The Hottest Game in Texas – Terlingua International Chili Championship

The Terlingua International Chili Championship Blends Red-Hot Cooks, Savory Chow and Camping Camaraderie

The setting is remote – a far-flung corner of southwest Texas near Big Bend National Park, where your closest neighbors are sun-baked rocks and armadillos.

And the accommodations are rustic, to say the least: Dry camping for days with no water or electricity hook-ups, no showers, and no real luxuries at all.

But that won’t stop hundreds of RVers from making the annual pilgrimage to Terlingua, Texas, near the Rio Grande River, this fall to experience the Terlingua International Chili Championship.

There, some 500 to 600 RVers will create an impromptu RV park out of a 320-acre ranch – Rancho CASI de los Chisos.

Dubbed “Krazy Flats,” the desert village may be low on amenities, but it offers great camaraderie and a super-sized helping of fun, said Ken Rodd, an avid chili cook and full-time RVer.

The event amounts to the Super Bowl of chili cook-offs, where hundreds of competitors will match skills for bragging rights and a whimsical bronze chili trophy.

Revelers begin gathering a week beforehand to enjoy musical entertainment, vendors, beans, salsa and hot wings side-competitions, and good-natured frivolity, said Rodd, who began competing 15 years ago in Chili Appreciation Society International (CASI) sanctioned chili competitions.

“It’s always a festive occasion,” Rodd said. “You start cooking in the morning; there’s judging in the afternoon, along with all sorts of side events – silent auctions, car shows, who knows what else.”

Chili competitors pay an entrance fee – money that supports charities, ranging from Little League teams to animal shelters and hospice organizations – and college scholarships. “Our motto sums it up, charity and fun,” Rodd said.

Winners earn points that qualify them to compete in the international championship, which will host 300 to 350 cooks this year.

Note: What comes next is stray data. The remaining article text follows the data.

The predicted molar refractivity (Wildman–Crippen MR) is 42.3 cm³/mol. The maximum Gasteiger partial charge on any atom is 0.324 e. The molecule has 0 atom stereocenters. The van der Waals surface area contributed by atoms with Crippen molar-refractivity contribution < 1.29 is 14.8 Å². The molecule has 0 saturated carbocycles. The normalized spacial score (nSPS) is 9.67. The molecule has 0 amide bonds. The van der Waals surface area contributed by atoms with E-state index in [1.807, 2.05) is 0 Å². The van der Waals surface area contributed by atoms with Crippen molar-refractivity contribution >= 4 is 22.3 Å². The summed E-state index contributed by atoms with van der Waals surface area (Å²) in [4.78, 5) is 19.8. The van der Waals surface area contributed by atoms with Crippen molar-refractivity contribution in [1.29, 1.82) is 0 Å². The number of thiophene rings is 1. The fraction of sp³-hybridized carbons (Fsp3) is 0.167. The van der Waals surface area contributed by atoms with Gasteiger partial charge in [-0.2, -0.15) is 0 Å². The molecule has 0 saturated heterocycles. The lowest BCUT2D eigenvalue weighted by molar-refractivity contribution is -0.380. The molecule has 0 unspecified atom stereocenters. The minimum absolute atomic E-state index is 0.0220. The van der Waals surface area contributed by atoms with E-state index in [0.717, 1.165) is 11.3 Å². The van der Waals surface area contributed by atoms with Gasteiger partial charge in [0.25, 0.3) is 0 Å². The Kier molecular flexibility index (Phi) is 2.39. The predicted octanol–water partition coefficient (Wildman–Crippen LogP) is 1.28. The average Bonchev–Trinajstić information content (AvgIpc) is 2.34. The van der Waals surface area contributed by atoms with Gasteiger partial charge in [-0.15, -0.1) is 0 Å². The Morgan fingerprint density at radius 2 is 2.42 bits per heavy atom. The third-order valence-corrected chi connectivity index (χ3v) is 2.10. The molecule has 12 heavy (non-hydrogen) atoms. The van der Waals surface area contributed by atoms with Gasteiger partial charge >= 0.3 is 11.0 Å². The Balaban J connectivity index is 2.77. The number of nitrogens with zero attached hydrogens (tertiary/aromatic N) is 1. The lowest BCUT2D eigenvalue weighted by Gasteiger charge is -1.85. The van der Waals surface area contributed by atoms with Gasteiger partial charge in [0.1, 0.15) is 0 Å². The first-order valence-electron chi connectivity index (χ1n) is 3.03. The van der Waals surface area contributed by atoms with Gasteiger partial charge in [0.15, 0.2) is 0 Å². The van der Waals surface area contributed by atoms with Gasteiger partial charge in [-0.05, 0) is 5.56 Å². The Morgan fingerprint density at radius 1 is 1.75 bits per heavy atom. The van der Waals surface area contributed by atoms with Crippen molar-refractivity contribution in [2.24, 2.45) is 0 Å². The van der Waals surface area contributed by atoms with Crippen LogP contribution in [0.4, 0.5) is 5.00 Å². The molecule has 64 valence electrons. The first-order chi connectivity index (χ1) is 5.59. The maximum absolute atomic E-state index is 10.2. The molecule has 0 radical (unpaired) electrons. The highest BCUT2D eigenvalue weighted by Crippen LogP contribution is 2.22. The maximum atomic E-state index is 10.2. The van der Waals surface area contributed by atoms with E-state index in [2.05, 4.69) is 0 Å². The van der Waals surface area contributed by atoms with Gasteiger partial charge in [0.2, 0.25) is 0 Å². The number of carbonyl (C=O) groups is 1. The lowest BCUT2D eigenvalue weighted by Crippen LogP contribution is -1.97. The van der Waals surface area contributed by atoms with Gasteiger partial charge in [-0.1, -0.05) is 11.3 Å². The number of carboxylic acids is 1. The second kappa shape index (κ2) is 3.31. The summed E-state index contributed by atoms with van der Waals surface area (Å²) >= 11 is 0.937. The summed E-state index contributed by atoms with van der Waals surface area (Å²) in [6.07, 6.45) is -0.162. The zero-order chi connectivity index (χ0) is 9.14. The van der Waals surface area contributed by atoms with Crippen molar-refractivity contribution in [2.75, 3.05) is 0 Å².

Rules are firm and standards high. Chili must be cooked from scratch the day of the cook-off, and must be cooked outdoors. “If your idea of chili is something you get in a cardboard bowl at a fast food restaurant, well, you don’t know beans about chili,” chuckled Rodd, who tours in his 38-foot fifth-wheel, competing in about 35 chili competitions a year.

Best of all, spectators are encouraged to sign up to be chili-tasting judges. The only qualifications? “You must be over 18 years old… and sober,” Rodd quipped.

Because many cooks roam the country looking for qualifying competitions, RVs and chili cook-offs is a match made in heaven, Rodd observed. These days, he even sees RV parks sponsoring their own chili cook-offs.

“It only made sense to get RVs involved,” Rodd said. “You just pack up all your cooking gear and you’re there.”

Visitors can find a few private RV parks with amenities around Terlingua, Study Butte and Lajitas, but dry camping at Krazy Flats puts you as close as you can get to the throbbing pulse of chili-mania.

Water is available for purchase at some area RV parks. Free musical entertainment runs nightly from 8 p.m. to midnight. Concessions, port-a-potties and Dumpsters are on-site, and ice is available for purchase – and that’s about as fancy as it gets.

There are no reservations; sites are available on a first-come, first-served basis.

His advice for newcomers? “This is not the place to find out that your generator doesn’t work,” he advised. “Make sure it’s tuned up; spark plugs cleaned, and no surprises.”

RVers should also fill water tanks and stock up on essentials well in advance.

While there is a cell phone tower at the ranch, it doesn’t serve all carriers. “If you’re coming, bring a phone card,” Rodd suggested.

What compels people to venture all the way out here? “I think its camaraderie, generosity and fun… and heavy on the fun,” Rodd said.

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